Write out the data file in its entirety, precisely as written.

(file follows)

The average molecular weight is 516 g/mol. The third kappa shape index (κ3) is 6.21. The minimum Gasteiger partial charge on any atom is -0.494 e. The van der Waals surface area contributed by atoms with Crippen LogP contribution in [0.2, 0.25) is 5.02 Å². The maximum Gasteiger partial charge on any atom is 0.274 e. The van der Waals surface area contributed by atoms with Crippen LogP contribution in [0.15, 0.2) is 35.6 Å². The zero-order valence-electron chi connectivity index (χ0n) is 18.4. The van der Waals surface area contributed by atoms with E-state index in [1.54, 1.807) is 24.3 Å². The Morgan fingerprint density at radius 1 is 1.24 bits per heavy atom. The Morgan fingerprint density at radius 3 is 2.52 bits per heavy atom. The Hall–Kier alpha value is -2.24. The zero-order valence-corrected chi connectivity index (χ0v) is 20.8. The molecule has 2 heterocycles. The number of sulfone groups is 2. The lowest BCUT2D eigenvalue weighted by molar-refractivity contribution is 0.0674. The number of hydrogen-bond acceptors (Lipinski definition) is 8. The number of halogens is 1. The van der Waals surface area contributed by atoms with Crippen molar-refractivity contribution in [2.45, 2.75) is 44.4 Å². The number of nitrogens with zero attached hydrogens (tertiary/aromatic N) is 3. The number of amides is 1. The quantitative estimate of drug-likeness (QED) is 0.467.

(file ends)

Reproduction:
The average molecular weight is 516 g/mol. The third kappa shape index (κ3) is 6.21. The minimum Gasteiger partial charge on any atom is -0.494 e. The van der Waals surface area contributed by atoms with Crippen LogP contribution in [0.2, 0.25) is 5.02 Å². The maximum Gasteiger partial charge on any atom is 0.274 e. The van der Waals surface area contributed by atoms with Crippen LogP contribution in [0.15, 0.2) is 35.6 Å². The zero-order valence-electron chi connectivity index (χ0n) is 18.4. The van der Waals surface area contributed by atoms with E-state index in [1.54, 1.807) is 24.3 Å². The Morgan fingerprint density at radius 1 is 1.24 bits per heavy atom. The Morgan fingerprint density at radius 3 is 2.52 bits per heavy atom. The Hall–Kier alpha value is -2.24. The zero-order valence-corrected chi connectivity index (χ0v) is 20.8. The molecule has 2 heterocycles. The number of sulfone groups is 2. The lowest BCUT2D eigenvalue weighted by molar-refractivity contribution is 0.0674. The number of hydrogen-bond acceptors (Lipinski definition) is 8. The number of halogens is 1. The van der Waals surface area contributed by atoms with Crippen molar-refractivity contribution in [2.45, 2.75) is 44.4 Å². The number of nitrogens with zero attached hydrogens (tertiary/aromatic N) is 3. The number of amides is 1. The quantitative estimate of drug-likeness (QED) is 0.467.